EU Parliament Opens Punitive Action Against Hungary for Damaging Democracy

STRASBOURG (Reuters) —
Hungary’s Prime Minister Viktor Orban delivers his speech at the European Parliament in Strasbourg, eastern France, Tuesday. (AP Photo/Jean-Francois Badias)

The European Union parliament voted on Wednesday to start a punitive procedure against Hungary for persistently flouting democratic rules.

With 448 votes in favor, 197 against and 48 abstentions, the motion passed in the Strasbourg plenary session, the first time the European legislature has triggered the so-called Article 7 procedure against an EU member state.

Since sweeping to power in 2010, Hungarian Prime Minister Viktor Orban has pressured courts, media and non-governmental groups, as well as refusing to take in asylum seekers arriving in Europe.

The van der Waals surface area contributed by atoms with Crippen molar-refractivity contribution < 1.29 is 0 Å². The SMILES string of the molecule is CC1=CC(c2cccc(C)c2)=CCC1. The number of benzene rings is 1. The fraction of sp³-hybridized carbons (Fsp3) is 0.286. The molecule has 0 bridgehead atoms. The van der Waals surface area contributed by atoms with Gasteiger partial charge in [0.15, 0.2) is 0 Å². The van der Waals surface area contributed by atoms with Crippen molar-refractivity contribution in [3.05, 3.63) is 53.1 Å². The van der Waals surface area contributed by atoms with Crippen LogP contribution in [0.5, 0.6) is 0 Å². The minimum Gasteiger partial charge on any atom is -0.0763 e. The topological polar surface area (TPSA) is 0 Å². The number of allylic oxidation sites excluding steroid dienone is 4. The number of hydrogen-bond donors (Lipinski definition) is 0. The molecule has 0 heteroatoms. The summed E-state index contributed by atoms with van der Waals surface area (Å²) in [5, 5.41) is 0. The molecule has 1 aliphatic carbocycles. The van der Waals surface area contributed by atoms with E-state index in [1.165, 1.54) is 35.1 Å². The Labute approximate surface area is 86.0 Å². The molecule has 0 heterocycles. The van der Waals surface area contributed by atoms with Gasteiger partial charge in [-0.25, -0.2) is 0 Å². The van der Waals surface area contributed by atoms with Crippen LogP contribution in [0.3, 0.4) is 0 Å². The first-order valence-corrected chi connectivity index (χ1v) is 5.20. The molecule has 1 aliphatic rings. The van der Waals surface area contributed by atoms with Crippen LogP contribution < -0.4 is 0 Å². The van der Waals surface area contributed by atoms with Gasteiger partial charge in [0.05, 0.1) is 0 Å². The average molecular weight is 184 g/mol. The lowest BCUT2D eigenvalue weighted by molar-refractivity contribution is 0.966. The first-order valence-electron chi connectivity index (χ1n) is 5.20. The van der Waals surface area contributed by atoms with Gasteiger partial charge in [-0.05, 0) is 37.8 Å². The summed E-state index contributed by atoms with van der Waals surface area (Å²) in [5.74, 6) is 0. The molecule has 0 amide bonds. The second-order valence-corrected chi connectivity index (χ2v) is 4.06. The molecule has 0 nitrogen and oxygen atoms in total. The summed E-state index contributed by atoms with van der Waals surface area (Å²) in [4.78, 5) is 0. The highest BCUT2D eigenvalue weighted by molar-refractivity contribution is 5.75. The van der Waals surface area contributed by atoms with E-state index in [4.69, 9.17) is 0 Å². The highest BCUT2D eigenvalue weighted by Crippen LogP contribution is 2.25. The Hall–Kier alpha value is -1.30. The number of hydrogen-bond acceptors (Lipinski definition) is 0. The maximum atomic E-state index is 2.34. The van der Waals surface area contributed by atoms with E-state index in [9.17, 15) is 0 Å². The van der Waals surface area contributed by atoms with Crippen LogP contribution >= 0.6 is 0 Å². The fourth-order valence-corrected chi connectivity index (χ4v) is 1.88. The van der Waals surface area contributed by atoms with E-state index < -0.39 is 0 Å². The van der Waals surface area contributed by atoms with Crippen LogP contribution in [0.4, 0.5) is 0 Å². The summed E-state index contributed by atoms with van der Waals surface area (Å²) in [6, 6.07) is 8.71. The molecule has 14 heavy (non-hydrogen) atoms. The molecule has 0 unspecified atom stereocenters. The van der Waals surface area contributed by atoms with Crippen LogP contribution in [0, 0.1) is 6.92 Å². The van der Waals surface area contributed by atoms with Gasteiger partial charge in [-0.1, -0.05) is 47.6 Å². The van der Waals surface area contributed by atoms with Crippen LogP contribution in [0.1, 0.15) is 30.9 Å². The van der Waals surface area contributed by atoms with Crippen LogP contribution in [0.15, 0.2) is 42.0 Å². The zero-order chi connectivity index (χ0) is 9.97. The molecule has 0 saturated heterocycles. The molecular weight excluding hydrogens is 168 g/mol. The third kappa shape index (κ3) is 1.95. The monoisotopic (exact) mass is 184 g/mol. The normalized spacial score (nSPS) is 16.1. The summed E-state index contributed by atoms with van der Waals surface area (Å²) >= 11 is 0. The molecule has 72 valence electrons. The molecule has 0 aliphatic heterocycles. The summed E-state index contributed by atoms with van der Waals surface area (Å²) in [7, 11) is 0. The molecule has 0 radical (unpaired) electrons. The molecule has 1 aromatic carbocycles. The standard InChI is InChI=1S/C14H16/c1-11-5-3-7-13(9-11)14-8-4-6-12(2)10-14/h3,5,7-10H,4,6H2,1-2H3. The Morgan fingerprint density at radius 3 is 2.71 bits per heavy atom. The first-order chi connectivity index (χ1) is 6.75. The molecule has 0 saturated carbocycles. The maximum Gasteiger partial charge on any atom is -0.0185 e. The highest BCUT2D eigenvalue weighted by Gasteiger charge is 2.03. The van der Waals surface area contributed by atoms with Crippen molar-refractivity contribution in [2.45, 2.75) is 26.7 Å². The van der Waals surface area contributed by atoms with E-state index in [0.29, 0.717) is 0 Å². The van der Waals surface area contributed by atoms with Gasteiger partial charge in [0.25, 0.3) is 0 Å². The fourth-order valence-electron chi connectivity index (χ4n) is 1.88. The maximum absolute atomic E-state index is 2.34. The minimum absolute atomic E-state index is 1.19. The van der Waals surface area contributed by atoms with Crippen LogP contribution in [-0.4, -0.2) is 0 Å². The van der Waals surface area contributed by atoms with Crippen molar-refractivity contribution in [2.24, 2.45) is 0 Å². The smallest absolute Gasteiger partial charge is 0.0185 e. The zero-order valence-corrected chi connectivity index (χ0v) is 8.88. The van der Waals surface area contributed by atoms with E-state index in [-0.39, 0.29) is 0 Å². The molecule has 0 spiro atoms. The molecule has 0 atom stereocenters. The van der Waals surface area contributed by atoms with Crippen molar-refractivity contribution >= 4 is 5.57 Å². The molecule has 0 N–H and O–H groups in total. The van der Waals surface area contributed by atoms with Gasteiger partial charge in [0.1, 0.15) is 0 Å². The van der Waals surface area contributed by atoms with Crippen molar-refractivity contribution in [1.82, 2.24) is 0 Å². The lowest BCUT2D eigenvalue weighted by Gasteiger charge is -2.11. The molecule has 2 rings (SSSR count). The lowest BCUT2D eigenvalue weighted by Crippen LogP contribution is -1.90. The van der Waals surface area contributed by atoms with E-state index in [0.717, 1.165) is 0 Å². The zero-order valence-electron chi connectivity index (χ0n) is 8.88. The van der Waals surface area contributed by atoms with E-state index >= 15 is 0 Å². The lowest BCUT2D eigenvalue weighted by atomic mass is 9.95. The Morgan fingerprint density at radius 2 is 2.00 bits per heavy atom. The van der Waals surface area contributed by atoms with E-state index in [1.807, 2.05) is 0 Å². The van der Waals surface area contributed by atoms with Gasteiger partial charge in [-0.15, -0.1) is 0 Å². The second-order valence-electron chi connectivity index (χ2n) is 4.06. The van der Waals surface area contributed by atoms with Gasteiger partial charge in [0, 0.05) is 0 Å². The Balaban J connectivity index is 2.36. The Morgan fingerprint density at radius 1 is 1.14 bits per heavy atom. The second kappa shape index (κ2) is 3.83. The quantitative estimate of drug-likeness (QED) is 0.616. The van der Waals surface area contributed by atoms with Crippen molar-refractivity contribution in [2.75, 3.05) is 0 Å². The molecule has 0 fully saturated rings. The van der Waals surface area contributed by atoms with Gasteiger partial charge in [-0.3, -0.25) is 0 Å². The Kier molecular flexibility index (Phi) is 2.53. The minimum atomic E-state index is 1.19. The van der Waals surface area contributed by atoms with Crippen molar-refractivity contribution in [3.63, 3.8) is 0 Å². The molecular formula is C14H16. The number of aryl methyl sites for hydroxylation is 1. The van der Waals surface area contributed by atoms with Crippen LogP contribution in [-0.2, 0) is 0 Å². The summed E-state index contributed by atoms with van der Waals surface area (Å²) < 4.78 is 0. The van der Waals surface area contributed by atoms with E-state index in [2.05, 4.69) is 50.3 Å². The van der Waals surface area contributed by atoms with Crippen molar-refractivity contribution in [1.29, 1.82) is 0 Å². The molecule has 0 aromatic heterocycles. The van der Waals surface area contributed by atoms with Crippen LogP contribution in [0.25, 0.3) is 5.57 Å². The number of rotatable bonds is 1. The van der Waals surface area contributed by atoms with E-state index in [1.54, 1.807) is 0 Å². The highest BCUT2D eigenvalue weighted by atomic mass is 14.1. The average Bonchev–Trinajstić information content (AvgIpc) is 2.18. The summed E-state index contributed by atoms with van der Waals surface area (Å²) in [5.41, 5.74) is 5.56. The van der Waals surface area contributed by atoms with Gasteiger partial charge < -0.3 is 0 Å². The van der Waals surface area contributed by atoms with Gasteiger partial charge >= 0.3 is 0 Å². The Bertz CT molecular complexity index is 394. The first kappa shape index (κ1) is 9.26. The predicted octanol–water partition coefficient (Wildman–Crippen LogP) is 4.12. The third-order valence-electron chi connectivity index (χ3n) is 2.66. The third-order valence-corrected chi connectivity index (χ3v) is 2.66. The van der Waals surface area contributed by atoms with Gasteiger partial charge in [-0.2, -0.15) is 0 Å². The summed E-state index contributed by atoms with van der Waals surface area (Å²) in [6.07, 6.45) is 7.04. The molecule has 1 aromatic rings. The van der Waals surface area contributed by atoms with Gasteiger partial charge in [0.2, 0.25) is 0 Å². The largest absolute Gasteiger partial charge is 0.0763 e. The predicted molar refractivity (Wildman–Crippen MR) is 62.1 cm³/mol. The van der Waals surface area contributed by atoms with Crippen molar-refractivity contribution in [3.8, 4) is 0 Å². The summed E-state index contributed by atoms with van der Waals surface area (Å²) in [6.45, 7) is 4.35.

Though the European Union has often protested, it has largely failed to stop what his critics decry as his growing authoritarianism.

But a surge in support for nationalist and populist politicians across the bloc has galvanized a stronger reaction.

Speaking in front of the assembly on Tuesday, Orban said he would not bow to the EU’s “blackmail” but stick to his policies.

The parliament’s vote means the other EU states must now look at what to do with Hungary. The most severe punishment under the Article 7 procedure is stripping Hungary of its voting rights in the EU.

However, that is highly unlikely to happen as the rest of the EU needs unanimity and Poland’s nationalist and anti-immigration government is expected to block any tough action against Orban.

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